There are some myths about Bitcoin or cryptocurrencies in general that mainstream media continuously perpetuates by giving naysayers and nocoiners airtime. With any new innovative area of investment like cryptocurrency, potential investors ask questions and rightfully so. However, persistent untruths, myths, and rumors serve to add confusion and discourage informed decisionmaking. This article takes a look at the top myths that have been fully debunked.
FALSE – Digital currencies are used primarily for criminal activity.
Just as with cash, digital currencies have been used by criminals and those with nefarious goals but the majority of users are not criminals or terrorists, for that matter. An October 2017 UK Treasury report found that “there is no specific evidence of terrorist using cryptocurrency to store or transfer funds and the sector is assessed to be exposed to relatively low risks for terrorist financing.” The anonymity associated with cryptocurrencies only feeds this particular myth, as does the fact that infamous black markets like Silk Road used bitcoin. The fact is, criminals use fiat currency for activities more so than cryptocurrency.
FALSE – Digital currencies don’t have value or Bitcoin has zero intrinsic value.
Considering the overwhelming share of industrial gold consumption does not come from its intrinsic value. Its main use is largely rooted in ostentation and the historic perception that the shiny metal is valuable. While one may believe “intrinsic value” can only be attributed to something physical, the point is irrelevant. Bitcoin introduces something completely different – a new concept of digital scarcity. The fact is gold faces competition from ‘digital gold’ in a digital age with its transportation, storage and security costs – the reason why banks were created in the first place.
While it is true one can’t use a bitcoin for anything other than money. It can’t be worn as jewelry, you can’t eat it, or make machines with it. Its value is only realized as a unit that facilitates peer-to-peer exchange. And yet, bitcoin already is money used daily and exchanged in real time. It’s not a myth and clearly has value to many people around the world.
FALSE CONCERN – Governments will ban bitcoin.
While a few nations have made cryptocurrency officially illegal, bitcoin and the blockchain industry it spawned is exploding in the United States. Japan, Hong Kong, Singapore, Switzerland, and other places. Many governments are buying bitcoin themselves, and many officials have admitted to spreading false rumors to capitalize on resulting price movements. The industry is expected to grow at a CAGR (Compound Annual Growth Rate) of 61.5% by 2021, so the chances that countries will ban it are slim. Regulate it? Yes. Ban it? Not likely.
FALSE – Cryptocurrencies are not secure.
This myth literally stems from a lack of knowledge accentuated by high-profile scams, hacks, and thefts. Exchanges have been the targets of attacks and people lost their investments as a result. Individual wallets have been hacked by criminals capitalizing on vulnerabilities and poor security practices. The crypto space is one that demands investors be 100% accountable for their own actions as well as choices. Mistakes are costly and irreversible.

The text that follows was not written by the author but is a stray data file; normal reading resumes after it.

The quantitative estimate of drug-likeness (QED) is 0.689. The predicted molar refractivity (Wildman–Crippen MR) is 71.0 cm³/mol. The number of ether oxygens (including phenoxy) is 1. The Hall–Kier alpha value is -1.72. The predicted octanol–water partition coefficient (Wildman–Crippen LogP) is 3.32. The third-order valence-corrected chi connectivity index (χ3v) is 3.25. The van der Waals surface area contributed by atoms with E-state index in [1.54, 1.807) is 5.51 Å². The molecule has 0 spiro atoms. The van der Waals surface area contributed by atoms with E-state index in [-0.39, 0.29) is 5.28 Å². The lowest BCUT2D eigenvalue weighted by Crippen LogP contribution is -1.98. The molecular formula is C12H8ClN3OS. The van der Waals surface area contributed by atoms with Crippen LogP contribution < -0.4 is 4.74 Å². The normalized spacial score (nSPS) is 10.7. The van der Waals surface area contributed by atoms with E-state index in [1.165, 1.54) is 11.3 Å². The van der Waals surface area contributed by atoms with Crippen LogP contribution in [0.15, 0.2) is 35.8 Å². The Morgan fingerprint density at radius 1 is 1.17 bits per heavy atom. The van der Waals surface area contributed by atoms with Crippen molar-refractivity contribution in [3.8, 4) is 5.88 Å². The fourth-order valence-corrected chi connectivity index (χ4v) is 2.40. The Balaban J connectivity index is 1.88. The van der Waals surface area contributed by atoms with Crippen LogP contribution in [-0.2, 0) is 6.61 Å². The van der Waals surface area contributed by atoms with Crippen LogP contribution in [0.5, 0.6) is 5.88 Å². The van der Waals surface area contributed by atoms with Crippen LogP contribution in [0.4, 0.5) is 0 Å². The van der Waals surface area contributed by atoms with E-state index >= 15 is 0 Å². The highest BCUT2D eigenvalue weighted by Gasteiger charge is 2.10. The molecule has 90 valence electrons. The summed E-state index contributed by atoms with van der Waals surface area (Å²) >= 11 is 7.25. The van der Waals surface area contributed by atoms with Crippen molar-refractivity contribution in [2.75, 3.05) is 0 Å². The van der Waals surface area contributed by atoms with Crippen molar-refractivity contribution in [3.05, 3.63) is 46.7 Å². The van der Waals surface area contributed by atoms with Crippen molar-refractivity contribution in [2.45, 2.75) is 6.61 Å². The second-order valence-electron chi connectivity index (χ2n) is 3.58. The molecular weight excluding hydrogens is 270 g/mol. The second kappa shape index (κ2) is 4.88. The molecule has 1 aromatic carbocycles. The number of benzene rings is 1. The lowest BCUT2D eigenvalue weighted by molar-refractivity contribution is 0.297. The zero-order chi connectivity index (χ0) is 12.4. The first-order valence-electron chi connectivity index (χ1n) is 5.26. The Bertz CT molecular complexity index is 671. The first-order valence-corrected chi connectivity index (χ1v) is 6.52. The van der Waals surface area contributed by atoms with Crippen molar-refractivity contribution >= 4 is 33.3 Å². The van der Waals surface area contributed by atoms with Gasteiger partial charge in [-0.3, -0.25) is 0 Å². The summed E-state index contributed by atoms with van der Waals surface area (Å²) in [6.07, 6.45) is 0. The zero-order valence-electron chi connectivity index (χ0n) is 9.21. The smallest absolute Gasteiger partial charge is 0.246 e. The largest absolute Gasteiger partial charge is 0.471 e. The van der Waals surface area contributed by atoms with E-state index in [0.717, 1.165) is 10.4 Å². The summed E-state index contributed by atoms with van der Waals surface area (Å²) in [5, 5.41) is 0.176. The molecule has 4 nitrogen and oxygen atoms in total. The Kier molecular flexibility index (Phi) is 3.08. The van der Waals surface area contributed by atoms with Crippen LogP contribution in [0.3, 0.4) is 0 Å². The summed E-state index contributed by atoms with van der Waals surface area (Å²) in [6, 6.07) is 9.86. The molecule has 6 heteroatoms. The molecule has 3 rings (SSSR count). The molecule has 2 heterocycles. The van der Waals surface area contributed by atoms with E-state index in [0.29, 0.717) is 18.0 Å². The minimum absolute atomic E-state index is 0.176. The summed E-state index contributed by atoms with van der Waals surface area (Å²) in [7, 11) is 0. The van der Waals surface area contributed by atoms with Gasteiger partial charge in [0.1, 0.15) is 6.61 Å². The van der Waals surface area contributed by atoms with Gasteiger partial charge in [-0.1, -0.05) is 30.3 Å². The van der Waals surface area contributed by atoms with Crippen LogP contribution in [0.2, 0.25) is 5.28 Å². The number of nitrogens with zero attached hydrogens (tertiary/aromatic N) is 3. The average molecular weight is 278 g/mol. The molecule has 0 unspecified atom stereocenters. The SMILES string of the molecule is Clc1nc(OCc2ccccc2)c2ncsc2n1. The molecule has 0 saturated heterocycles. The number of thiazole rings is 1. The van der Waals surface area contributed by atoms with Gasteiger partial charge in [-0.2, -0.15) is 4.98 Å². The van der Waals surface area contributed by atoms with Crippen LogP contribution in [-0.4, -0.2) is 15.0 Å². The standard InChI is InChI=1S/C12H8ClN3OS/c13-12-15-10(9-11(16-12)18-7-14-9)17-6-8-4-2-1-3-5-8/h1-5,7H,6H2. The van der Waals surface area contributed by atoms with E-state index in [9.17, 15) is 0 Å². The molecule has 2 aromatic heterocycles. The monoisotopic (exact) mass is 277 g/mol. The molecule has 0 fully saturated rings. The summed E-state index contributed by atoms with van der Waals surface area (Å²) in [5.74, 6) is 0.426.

Technically, blockchains themselves are immune to hacking. It should be noted that not a single attack has occurred that was not the result of human error or an outside technical vulnerability. What makes the Bitcoin blockchain hack proof are the millions of users. Each block has a timestamp and a link to the previous block that forms a chronological chain reinforced through cryptography that ensures records cannot be altered by others. This makes it difficult for the network to be corrupted.
Blockchain technology is very simple, yet extremely secure. Financial institutions and governments are now showing an interest in blockchain tech because it is widely seen as a secure, highly effective tool with untapped potential.
FALSE CONCERN – Bitcoin uses more electricity than some countries.
These deliberately sensational headlines about mining bitcoin are recycled over and over. A recent Forbes article debunked it by explaining why this is not a realistic concern. Compared to the U.S. last year using 4.3 million gigawatt hours, and 6 million by China, the 20,000 Gwh used to mine bitcoin each year pales in comparison. Expert analysists figured that if the price of bitcoin rose to $50K, mining efforts might consume upwards of 350,000 Gwh, less than 2% of world power capacity. The team also calculated the bitcoin price that would be needed to incentivize miners to gobble up all the world’s generation capacity: $1.1 million per coin. Of course, as technology evolves, mining crypto will become more energy efficient.